Sam Cook: Come for the trout, leave with memories
If you saw them at the portage, you would think: Old guys.
Look at the way they get out of their canoes, unfolding their bodies in stages, seeking good footing, arriving finally at equilibrium. The three-day stubble on their faces is the same hue as the ashes of their last campfire.
But they are there, by gosh. They are there.
They throw on their packs and disappear into the tunnel among the trees, bound for blue on the other end. They have this down. Fifty years, 40 years, some of them have been doing this. These last many years, the four of them head for the canoe country beyond Ely, up into the Canadian side, every spring when the water is so cold that nobody should fall into it. That happened one year. That’s how they know.
That’s how they know a lot of what they know now. Because they’ve tried the alternatives and finally figured it out. They know how to paddle and carry, how to make fire, how to stay dry, how to find fish.
Because they have a lifetime of experiences, they also have stories. The stories are as important to them as the food they carry in their packs. When they were young, they didn’t have many stories. They thought they all were different from one another. But now, after hearing so many of each other’s stories, they realize they are more alike than they are different.
They come to the canoe country in spring to catch lake trout. That’s what they say. And they do catch lake trout. They catch the marvelous cold creatures and paddle to a rocky point and fillet them. Back at camp, they fry the fillets and serve them alongside potatoes or wild rice.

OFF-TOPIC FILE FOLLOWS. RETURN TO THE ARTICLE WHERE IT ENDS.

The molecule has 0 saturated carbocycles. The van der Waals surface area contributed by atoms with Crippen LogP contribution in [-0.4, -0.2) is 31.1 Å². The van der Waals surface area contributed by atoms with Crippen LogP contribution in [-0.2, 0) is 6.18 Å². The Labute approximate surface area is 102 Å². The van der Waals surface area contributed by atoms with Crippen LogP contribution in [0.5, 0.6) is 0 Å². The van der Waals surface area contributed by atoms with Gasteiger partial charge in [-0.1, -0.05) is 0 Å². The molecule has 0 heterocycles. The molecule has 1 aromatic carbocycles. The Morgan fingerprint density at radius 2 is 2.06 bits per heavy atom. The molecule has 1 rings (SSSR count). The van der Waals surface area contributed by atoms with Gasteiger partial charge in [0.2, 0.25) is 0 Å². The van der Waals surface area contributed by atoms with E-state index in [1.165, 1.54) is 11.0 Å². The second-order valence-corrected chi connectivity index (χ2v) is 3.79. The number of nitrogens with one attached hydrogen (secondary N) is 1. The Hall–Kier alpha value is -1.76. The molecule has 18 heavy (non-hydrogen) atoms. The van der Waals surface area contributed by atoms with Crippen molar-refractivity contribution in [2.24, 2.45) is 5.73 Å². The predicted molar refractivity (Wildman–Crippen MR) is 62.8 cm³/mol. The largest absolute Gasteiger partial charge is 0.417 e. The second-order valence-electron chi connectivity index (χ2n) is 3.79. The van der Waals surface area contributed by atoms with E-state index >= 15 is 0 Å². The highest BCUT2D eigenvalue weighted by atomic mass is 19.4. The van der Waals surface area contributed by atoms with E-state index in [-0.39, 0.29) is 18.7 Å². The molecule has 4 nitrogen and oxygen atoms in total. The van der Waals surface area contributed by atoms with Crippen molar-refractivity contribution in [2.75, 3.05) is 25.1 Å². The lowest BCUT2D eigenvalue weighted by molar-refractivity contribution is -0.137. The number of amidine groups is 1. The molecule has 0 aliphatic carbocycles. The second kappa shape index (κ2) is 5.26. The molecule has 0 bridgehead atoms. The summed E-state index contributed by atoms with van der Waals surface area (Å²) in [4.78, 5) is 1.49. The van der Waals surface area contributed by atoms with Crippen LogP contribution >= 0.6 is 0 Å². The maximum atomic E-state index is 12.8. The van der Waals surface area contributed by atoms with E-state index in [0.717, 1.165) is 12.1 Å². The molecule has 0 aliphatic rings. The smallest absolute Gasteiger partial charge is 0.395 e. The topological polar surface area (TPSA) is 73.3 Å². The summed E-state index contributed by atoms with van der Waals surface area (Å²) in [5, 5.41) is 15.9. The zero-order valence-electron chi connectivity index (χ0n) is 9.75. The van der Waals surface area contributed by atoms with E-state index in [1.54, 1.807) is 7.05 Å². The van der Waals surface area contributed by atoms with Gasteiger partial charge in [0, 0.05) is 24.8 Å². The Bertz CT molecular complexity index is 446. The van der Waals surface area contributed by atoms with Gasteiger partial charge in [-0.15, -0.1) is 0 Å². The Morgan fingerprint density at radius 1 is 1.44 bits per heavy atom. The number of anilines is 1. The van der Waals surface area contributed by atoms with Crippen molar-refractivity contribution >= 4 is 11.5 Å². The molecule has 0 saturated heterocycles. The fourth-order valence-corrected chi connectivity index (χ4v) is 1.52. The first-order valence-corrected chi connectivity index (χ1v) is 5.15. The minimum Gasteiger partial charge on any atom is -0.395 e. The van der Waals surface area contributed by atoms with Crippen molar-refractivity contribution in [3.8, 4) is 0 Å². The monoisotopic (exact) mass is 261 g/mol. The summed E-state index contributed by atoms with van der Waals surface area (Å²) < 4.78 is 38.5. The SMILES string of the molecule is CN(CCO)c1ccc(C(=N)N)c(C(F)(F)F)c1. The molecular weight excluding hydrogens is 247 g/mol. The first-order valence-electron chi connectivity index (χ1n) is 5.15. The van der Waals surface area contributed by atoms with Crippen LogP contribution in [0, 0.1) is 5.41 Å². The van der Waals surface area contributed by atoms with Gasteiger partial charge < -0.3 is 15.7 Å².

At night, when the Big Dipper is cradled in the arms of the jack pines, they talk about the time left.
“What have been your best trips?” someone asks, poking the fire to settle a log. “Where would you go back to again? What’s still on your list?”
Nobody speaks for a time. Four minds reel in the years, summon up memories. Finally, someone breaks the silence, and the conversation lasts for several more pieces of wood.
They know, on the one hand, how fortunate they have been. Kauai. Hudson Bay. The Brooks Range. Russia. Italy. The Arctic. And these — caribou, polar bears, grayling, grizzlies, beluga.
Still, they want more, and the seeds of potential trips are sown in the flicker of the fire. They all sense the clock is ticking. They have had their brushes — a hip, a knee, an ankle, a heart or two. Enough to know that anyone’s number could come up, and that would be it.
The fire snaps. The smoke rises to mingle with the Dipper. No one speaks for a while.
“Not yet,” their silence seems to say. “Please, not yet.”
Cook is a Duluth News Tribune columnist and outdoors writer. Reach him at (218) 723-5332 or firstname.lastname@example.org. Follow him on Twitter at twitter.com/samcookoutdoors or on Facebook at “Sam Cook Outdoors.”